Notes from Janice’s Desk
Many people are not good test takers and I am one of them. I seem to go into “brain freeze” when I have to take a test. I am 67 and the only test I get concerned about now is my blood sugar level. But more than two million students this year took the SAT test and they all wanted a high score.
Since the SAT test score affects admission in some colleges, I wonder why studying for the test doesn’t begin in elementary school. In fact, I recommend that parents and educators use Paul Osborne’s “LD SAT: Study Guide” as one of their resources. While the book was written for learning disabled kids in high school, in my opinion the title needs to be changed to “What Ever Educator Needs” or something like that.
For example, at what grade level do kids learn that the order of adding doesn’t matter, such as 3 + 2 gives the same answer as 2 + 3?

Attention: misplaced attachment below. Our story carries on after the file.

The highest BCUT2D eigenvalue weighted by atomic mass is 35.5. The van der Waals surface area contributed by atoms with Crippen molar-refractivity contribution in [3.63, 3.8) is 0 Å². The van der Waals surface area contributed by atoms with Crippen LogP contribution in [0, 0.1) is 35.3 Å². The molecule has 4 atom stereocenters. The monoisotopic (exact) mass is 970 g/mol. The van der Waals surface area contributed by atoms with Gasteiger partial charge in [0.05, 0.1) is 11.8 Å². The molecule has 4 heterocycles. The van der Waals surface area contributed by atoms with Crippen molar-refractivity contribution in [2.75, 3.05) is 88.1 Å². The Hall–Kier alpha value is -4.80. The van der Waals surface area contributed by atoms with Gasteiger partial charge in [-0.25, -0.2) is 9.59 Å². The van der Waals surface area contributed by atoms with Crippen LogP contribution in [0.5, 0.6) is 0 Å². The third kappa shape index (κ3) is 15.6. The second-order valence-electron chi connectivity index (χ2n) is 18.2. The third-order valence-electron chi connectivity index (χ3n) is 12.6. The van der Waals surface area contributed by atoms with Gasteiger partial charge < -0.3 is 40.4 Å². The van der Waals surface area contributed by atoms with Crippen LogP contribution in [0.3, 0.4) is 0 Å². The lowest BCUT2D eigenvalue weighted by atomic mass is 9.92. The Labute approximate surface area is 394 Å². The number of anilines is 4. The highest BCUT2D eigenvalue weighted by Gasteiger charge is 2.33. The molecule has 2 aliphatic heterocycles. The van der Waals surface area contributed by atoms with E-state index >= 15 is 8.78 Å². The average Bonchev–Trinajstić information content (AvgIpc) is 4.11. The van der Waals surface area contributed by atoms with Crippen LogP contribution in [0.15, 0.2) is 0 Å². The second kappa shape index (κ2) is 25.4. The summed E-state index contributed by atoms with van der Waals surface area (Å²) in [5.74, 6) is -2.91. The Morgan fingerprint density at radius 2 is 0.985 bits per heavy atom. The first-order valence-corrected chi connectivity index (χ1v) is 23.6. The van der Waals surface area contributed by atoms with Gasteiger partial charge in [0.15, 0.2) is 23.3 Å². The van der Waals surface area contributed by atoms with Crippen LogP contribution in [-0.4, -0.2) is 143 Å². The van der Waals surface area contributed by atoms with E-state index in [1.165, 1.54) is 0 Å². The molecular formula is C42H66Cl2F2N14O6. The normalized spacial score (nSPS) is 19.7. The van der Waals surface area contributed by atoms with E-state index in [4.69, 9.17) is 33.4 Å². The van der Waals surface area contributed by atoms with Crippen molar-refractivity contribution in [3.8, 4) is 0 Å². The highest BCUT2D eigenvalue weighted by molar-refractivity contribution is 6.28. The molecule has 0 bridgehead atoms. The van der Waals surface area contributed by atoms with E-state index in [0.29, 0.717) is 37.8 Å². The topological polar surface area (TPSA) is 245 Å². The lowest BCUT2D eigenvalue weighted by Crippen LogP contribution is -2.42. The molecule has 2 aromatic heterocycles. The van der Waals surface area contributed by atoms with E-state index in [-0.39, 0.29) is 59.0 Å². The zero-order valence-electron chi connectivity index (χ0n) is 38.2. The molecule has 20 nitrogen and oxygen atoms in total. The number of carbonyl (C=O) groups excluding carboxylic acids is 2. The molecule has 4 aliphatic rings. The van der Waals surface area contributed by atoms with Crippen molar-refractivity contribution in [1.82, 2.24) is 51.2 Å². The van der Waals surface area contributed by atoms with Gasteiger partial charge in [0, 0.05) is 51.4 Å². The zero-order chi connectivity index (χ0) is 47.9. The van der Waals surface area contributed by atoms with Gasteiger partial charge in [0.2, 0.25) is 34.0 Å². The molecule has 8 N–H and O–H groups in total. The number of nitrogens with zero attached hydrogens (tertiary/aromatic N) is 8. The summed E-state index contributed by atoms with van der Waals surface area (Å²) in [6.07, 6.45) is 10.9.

The order of operations is so important in higher math, but it is an elementary math skill. I remember the phrase, “Please Excuse My Dear Aunt Sally,” which could be simplified by the acronym PEMDAS.
Both give the order of performing a math problem.
3. Multiplication or division (which ever comes first)
4. Adding or subtracting (which ever comes first)
For example math problems from Paul’s book, see PEMDAS.